These SNPs have so far not been used in clinical and forensic prediction and diagnosis of CHD, SCD or sudden death from CHD. The 15 polymorphic SNPs were confirmed in the Chinese Han population (n=198), which may help further understand the pathogenesis of SCD. The purpose of establishing this detection system and prediction models was to achieve a forensic assistant identification and genetic diagnosis of SCD, and to provide a basis for gene therapy. The screening of susceptible genes of CHD or SCD in relatives may provide guidance for their lifestyle and medication, as well as a basis for precision medicine.

A key limitation of the present study is that the CHD and SCD samples were collected from different individuals. In addition, the prediction model is only based on 198 samples from the North Chinese Han population and certain patients with CHD and those who passed away from SCD cannot be traced. Furthermore, it is difficult to predict whether patients with CHD may experience sudden death in the future.

The present study focused on SNPs associated with SCD and the SCD samples collected had an uneven sex ratio (4:1). Thus, CHD and normal control samples of patients whose clinical characteristics [with an uneven sex ratio (4:1)] were consistent with those of the SCD group were collected to control for the variables. No statistically significant differences were observed in terms of age or sex distribution and the presence of any underlying diseases among the three groups, suggesting that these variables were evenly distributed among the groups. The purpose of this process is to minimize the interference of other factors with the prediction model to improve the accuracy of prediction.

In the present study, the SNaPshot assay was performed using multiplex PCR, SBE and CE techniques. The mini-sequencing technology uses a dideoxynucleotide termination method to ligate a fluorescent ddNTP to the 3'-end of an SBE primer to obtain a fluorescent deoxynucleotide sequence. This technique is widely adopted in DNA laboratories due to its high accuracy and sensitivity. There are several technical methods for screening SNPs, such as Sanger sequencing of exons, WGS and WES based on next-generation sequencing (NGS) techniques. Sanger sequencing and mini-sequencing methods are considered more accurate compared with NGS. NGS is expensive and time-consuming and is not applicable to degraded DNA. In clinical and forensic practice, delay-examination and environmental exposure of formaldehyde-fixed samples frequently lead to degradation of tissues, which results in decreased DNA quality for WGS or WES detection (54). In the present experiment, tissues from the SCD group and subjects with death for other causes were degraded due to formaldehyde fixation (fixation period varies from 1 month to 3 years). Not every DNA laboratory is equipped with an NGS instrument to detect this prevailing disease. Using the method of the present study is more feasible to detect degraded DNA samples and more compatible with regular DNA laboratories to meet the increasing requirement of detecting this global disease.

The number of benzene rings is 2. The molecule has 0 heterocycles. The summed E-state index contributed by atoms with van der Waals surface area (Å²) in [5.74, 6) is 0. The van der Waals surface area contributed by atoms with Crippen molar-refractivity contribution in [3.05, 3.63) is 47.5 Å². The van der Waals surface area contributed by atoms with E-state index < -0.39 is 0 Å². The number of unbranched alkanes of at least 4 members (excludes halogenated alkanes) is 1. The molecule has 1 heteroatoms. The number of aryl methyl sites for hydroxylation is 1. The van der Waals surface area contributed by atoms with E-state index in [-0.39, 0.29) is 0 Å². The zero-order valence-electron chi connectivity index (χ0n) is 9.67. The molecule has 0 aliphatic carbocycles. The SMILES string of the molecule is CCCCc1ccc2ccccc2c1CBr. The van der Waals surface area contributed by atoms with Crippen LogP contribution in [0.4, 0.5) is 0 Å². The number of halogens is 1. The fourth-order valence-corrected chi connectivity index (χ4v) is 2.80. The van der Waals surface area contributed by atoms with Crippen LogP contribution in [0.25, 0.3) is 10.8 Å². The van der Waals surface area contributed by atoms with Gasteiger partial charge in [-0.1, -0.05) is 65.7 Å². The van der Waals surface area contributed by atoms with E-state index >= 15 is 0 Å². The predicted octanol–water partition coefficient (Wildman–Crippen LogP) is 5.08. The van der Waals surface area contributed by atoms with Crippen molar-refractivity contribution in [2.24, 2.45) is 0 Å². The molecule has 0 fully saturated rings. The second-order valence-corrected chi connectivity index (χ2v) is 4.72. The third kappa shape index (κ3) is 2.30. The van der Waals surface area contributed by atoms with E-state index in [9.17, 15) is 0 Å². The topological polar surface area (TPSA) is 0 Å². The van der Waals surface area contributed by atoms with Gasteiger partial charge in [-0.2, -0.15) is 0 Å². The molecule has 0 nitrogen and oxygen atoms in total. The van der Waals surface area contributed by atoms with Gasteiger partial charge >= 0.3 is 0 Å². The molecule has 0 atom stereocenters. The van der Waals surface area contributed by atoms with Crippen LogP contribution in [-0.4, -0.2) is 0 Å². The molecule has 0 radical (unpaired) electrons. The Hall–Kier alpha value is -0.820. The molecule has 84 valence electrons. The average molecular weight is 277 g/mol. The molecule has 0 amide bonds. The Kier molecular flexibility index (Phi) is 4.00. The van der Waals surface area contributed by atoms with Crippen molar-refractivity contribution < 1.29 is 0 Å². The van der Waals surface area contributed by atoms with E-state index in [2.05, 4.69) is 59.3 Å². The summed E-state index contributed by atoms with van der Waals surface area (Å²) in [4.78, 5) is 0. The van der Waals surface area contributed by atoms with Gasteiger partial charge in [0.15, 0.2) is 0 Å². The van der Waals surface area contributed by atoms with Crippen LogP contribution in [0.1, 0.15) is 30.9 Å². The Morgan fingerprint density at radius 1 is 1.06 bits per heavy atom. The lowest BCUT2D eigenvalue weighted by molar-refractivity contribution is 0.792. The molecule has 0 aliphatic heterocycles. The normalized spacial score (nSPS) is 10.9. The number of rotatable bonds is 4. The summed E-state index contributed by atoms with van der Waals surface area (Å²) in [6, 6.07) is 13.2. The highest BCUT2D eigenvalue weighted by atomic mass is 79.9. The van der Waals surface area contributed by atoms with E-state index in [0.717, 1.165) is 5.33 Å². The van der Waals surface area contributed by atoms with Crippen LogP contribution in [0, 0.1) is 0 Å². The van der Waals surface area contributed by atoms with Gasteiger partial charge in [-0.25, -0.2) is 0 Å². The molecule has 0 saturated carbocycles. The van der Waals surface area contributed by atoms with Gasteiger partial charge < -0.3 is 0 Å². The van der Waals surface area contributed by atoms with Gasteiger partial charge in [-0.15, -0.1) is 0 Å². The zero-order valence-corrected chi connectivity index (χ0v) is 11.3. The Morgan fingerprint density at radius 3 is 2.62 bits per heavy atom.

In the present study, 15 polymorphic SNPs associated with CHD or SCD were identified and their predictive value was determined from 198 samples from the Chinese Han population. Prediction accuracies were expressed as AUC values >0.9. Although these prediction models have not been introduced in clinical practice, the preliminary genetic model may assist decision-making on CHD, SCD or sudden death from CHD for preventative actions and forensic investigations of the cause of death. Furthermore, the results of the present study suggest that with more genome-wide associated SNPs identified in the future and included in the prediction model together with the SNPs presented here, CHD, SCD or sudden death from CHD will become predictable from DNA, with high accuracy to allow routine practical applications, such as in medicine and forensics.